Swing (dance)

Jitterbugging at a juke joint, November 1939
Evita and Michael at 2011 Catalina Swing Dance Festival

"Swing dance" is a group of dances that developed with the swing style of jazz music in the 1920s-1940s, with the origins of each dance predating the popular "swing era". During the swing era, there were hundreds of styles of swing dancing, but those that have survived beyond that era include: Lindy Hop, Balboa, Collegiate Shag, and Lindy Charleston.[1][2] Today, the most well-known of these dances is the Lindy Hop, which originated in Harlem in the early 1930s.[3] While the majority of swing dances began in African American communities as vernacular African American dances, a swing era dance, like Balboa, developed outside of these communities.

Somewhat surprisingly, "swing dance" was not commonly used to identify a group of dances until the latter half of the 20th century. Historically, the term "Swing" referred to the style of jazz music, which inspired the evolution of the dance. Jitterbug is an umbrella term that denotes all forms of swing dance, though it is often used as a synonym for the six-count derivative of Lindy Hop called "East Coast Swing".[4] It was also common to use the word to identify a kind of dancer (i.e., a swing dancer). A "jitterbug" might prefer to dance Lindy Hop, Shag, or any of the other swing dances. The term was famously associated with swing era band leader Cab Calloway because, as he put it, "[The dancers] look like a bunch of jitterbugs out there on the floor due to their fast, often bouncy movements."[5]

Forms of swing dance

The term "swing dancing" is often extended to include other dances that do not have certain characteristics of traditional swing dances: West Coast Swing, Carolina Shag, East Coast Swing, Hand Dancing, Jive, Rock and Roll, Modern Jive, and other dances developed during the 1940s and later. A strong tradition of social and competitive boogie woogie and Rock 'n' Roll in Europe add these dances to their local swing dance cultures.[6]

Original forms dating from the 1920s and early 1930s

Forms dating from the late 1930s and early 1940s

Derivatives of swing dance from the 1940s and 1950s

Swing dancing today

Swing dancing was most popular in the 1930s and 1940s, but it still continues today. Dance moves have evolved with the music. Swing dancing styles are the foundation of many other dance styles including disco, country line dancing, and hip hop. Swing dancing clubs and contests are still held around the world.[20]

San Francisco Sunday Streets: Valencia

Competition, social dancing and music


Traditionally, distinctions are made between "Ballroom Swing" and "Jazz Dance Swing" styles. East Coast Swing is a standardized dance in "American Style" Ballroom dancing, while Jive is a standardized dance in "International Style"; however both of these fall under the "Ballroom Swing" umbrella.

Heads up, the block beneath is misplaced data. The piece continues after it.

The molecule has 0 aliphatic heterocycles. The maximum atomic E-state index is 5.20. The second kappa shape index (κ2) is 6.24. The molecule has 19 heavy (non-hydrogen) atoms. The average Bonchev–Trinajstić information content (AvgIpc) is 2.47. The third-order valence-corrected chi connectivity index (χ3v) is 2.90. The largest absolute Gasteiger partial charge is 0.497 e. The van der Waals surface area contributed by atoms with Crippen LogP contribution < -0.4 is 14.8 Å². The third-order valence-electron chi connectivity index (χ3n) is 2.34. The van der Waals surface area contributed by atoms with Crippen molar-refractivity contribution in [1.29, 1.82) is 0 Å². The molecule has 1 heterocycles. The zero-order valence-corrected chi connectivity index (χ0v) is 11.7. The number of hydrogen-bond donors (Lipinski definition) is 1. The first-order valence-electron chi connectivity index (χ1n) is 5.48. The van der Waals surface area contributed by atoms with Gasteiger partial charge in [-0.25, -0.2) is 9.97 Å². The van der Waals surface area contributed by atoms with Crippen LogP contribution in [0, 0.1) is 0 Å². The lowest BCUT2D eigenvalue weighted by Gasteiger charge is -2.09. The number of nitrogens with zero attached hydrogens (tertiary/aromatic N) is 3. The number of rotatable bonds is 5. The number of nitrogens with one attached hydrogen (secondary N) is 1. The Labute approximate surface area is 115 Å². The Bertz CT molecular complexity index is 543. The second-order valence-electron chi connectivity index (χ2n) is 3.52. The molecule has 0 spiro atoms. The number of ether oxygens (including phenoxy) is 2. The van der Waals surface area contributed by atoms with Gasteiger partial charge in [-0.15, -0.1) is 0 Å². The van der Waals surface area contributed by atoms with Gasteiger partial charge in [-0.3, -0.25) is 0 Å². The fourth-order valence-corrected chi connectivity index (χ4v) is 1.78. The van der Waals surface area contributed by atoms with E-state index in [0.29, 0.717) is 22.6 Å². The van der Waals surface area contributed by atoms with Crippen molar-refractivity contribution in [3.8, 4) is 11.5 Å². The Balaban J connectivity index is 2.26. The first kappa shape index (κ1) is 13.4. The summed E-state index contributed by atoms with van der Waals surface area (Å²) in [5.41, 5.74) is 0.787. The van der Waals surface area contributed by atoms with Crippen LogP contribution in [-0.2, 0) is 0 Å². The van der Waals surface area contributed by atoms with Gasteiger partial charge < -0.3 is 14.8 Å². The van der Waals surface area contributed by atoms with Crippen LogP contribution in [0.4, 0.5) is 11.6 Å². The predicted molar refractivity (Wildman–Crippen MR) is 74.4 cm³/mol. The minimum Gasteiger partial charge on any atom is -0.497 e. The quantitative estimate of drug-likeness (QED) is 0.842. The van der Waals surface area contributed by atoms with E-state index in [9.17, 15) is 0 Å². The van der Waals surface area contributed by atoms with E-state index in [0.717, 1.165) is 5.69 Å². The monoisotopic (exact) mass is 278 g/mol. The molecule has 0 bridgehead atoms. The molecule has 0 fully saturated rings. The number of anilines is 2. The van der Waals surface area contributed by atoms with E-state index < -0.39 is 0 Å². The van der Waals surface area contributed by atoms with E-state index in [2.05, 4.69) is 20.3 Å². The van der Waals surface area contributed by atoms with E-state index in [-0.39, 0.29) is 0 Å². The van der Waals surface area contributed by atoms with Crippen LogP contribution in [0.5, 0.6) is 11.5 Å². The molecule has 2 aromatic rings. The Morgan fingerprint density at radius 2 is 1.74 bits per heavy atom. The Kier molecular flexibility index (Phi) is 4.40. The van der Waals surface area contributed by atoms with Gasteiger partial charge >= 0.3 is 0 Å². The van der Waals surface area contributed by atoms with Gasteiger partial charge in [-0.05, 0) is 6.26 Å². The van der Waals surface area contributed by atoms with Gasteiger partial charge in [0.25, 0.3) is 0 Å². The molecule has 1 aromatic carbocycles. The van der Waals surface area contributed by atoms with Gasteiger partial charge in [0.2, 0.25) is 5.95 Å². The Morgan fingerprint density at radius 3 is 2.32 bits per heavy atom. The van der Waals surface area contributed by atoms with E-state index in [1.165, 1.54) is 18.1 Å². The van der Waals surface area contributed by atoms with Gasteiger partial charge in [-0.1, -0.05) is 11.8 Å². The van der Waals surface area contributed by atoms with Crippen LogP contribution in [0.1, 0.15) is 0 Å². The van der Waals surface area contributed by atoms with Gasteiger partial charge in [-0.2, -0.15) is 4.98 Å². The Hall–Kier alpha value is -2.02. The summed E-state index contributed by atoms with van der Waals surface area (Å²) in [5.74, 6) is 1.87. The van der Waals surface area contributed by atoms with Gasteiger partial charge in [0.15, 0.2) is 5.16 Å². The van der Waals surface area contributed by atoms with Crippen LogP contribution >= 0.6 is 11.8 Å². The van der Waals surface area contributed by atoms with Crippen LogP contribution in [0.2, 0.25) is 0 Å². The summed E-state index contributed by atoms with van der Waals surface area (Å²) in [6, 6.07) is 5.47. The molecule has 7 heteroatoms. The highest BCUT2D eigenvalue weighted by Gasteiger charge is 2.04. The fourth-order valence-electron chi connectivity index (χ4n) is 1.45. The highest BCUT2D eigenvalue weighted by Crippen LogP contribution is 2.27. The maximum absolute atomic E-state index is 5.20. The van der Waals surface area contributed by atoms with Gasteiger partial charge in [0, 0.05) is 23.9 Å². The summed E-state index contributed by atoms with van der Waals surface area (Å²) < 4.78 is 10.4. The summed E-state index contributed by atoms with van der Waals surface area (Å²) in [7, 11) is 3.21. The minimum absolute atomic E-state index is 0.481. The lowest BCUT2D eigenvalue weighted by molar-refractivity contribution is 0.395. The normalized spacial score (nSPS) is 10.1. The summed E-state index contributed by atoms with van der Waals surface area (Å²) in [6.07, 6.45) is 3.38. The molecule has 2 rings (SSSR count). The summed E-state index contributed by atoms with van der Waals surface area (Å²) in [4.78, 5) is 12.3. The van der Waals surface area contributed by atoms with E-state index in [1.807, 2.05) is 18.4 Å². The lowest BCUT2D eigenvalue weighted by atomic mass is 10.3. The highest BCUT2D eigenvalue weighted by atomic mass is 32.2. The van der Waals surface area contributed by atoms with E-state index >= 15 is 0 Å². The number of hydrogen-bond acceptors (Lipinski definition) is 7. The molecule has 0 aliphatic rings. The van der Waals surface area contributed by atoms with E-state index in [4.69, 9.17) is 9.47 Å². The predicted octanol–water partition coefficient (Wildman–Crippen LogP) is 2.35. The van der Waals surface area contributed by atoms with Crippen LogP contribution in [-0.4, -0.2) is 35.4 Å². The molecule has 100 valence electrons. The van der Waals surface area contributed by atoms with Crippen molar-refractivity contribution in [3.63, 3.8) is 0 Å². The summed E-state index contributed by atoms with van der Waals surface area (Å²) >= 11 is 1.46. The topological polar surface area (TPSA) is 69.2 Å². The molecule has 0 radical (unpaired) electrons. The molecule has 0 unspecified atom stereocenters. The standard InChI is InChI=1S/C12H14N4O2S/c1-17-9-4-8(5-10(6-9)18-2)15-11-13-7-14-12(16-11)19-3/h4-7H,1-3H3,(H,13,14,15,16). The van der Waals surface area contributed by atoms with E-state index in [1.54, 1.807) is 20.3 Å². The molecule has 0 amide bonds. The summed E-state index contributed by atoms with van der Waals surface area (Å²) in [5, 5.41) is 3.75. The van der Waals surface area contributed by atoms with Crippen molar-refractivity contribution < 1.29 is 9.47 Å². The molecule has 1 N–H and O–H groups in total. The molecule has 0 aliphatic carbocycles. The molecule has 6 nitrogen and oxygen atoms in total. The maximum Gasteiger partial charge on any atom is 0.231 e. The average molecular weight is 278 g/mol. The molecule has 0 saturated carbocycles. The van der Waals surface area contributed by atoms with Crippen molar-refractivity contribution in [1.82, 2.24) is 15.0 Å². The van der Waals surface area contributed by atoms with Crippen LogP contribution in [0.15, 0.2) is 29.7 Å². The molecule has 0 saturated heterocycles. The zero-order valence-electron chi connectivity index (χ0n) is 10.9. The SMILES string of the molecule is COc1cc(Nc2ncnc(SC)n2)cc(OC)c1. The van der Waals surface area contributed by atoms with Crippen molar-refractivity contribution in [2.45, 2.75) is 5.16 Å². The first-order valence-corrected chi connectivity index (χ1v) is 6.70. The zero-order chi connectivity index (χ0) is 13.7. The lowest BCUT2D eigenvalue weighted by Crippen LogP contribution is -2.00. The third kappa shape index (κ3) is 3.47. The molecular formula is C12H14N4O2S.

Jazz Dance forms (evolved in dance halls) versus ballroom forms (created for ballroom competition format) are different in appearance. Jazz Dance forms include Lindy Hop, Balboa, Collegiate Shag, and Charleston.

Types of competition

Dance competitions specify which forms are to be judged, and are generally available in four different formats:

  1. Strictly: One couple competing together in various heats, to randomly selected music, where no pre-choreographed steps are allowed.
  2. Jack and Jill: Where leaders and followers are randomly matched for the competition. In initial rounds, leaders and followers usually compete individually, but in final rounds, scoring depends on the ability of the partner you draw and your ability to work with that partner. Some competitions hold a Jill-and-Jack division where leaders must be women and followers must be men.
  3. Showcase: One couple competing together for a single song which has been previously choreographed.
  4. Classic: Similar to Showcase but with restrictions on lifts, drops, moves where one partner supports the weight of the other partner, and moves where the partners are not in physical contact.


In West Coast Swing the competitions are divided into sections by level of experience. The levels are Newcomer, Beginner, Intermediate, and Advanced. There is no official system in the United States to ensure that couples dance at the appropriate level of experience. Competitors should keep track of their own points and register accordingly at competitions. Once you earn 7 points in a level, you can no longer dance at that level.[25] There is no points system for the majority of Lindy Hop competitions.

Judging criteria

Swing dancing falls under the American Rhythm category. There are several different categories at competitions depending on what type of dance you do.[26] Each form of Swing Dance, and each organization within those forms, will have various rules, but those most often used are pulled and adapted from Ballroom usage.

Judging for competition is based on the three "T's" (below) as well as showmanship[27] (unless the contest in question designates the audience as the deciding factor). The three "T's" consist of:

  1. Timing - Related to tempo & rhythm of the music.
  2. Teamwork - How well a leader and follower dance together and lead/follow dance variations.
  3. Technique - How clean and precise the cooperative dancing is executed.

Showmanship consists of presentation, creativity, costumes, and difficulty.

It should be noted that Lindy Hop's most prestigious events have never used these criteria, usually having the simple judging value as who was the best/most-impressive Lindy Hop couple. The Harvest Moon Ball competition in New York City, The American Vernacular Jazz Institute's Hellzapoppin' Competition, and the Ultimate Lindy Hop Showdown all fall into this category.